The Real Cost of Food

Earlier this week I was chatting with a cashier at my local market, and he mentioned to me that another customer had scolded him that day about the price of apples in the store.  I can certainly identify that feeling of shock and horror one sometimes feels in places like Whole Foods, where a bag of organic cherries can cost nearly $15 a pound this time of year, but at the same time, I often wonder if most consumers realize the real cost of the food they eat.

If we are going to talk about what food truly costs, we cannot simply consider the work of the farmer, and the supplies used on his farm, but also the cost of shipping products from farm to table, and the impact upon the environment and local community where that particular product is grown.  Yes, organic cherries in January are expensive, but shouldn’t they be if they have traveled halfway around the world and used vast quantities of energy to satisfy my need for summer fruit in winter months?  And is it really so unreasonable to pay a couple of bucks per pound of apples, when my local farmer has had to work that much harder to ensure his product is organic, and is not harmful his local ecosystem?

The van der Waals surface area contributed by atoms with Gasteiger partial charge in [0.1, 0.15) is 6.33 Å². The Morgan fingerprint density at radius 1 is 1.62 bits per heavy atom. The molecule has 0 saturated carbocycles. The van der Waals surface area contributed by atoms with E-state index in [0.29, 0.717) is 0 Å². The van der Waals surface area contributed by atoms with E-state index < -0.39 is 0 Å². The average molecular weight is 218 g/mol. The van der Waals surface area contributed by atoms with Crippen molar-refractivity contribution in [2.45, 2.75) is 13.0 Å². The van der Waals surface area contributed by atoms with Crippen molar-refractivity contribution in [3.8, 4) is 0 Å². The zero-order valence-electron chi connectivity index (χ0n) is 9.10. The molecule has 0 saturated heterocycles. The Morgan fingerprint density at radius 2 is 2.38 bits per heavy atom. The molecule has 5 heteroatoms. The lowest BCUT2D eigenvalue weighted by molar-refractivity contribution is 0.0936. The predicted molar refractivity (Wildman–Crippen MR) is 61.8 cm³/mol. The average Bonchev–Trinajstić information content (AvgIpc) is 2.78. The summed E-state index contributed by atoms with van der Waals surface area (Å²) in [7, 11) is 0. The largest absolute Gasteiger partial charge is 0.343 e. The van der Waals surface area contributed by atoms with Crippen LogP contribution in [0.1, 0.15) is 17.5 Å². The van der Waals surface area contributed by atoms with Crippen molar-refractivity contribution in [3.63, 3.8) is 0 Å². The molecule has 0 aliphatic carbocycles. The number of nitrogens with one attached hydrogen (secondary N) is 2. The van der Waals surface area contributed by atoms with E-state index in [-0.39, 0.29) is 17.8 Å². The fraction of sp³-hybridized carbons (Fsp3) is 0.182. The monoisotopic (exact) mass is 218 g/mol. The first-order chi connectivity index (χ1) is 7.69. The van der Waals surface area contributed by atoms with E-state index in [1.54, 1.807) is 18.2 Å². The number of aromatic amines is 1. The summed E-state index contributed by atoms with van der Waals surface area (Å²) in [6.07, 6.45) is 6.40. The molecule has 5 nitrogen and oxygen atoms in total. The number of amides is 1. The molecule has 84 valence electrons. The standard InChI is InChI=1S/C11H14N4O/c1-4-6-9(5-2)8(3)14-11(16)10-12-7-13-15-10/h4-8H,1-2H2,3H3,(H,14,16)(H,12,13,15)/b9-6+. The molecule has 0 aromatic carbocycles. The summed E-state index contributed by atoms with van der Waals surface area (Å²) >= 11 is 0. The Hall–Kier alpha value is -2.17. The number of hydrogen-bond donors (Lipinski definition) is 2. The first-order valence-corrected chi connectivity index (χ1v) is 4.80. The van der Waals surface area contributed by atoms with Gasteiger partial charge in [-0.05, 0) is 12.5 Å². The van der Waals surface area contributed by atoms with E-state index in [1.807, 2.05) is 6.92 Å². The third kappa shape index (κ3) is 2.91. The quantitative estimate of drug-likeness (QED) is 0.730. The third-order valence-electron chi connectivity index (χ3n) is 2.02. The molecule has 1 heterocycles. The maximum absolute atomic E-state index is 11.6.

The question of the costly apples was especially poignant to me after reading an opinion piece by Mark Bittman this week, about Beyoncé Knowles’ $50 million marketing agreement with Pepsi.  Here is a product that enjoys an artificially low price point, thanks largely to government sponsored corn subsidies, and has the marketing muscle to infiltrate our lives through commercials, advertisements, product placement and celebrity endorsement.  I think consumers can rest assured they will not be seeing any subversive product placements from the US Apple Association any time soon, and they should not expect a multimillion dollar deal between Justin Bieber and the National Spinach Association.

On Sustainable Summer’s Coast and Highlands program, we try to address this very question of what our food truly costs.  By teaching students about the problems of our existing industrial food system, we hope to encourage them to make more educated decisions about what they eat and to acknowledge that organic food which is healthy for both people and the for the planet may carry a heftier price tag.

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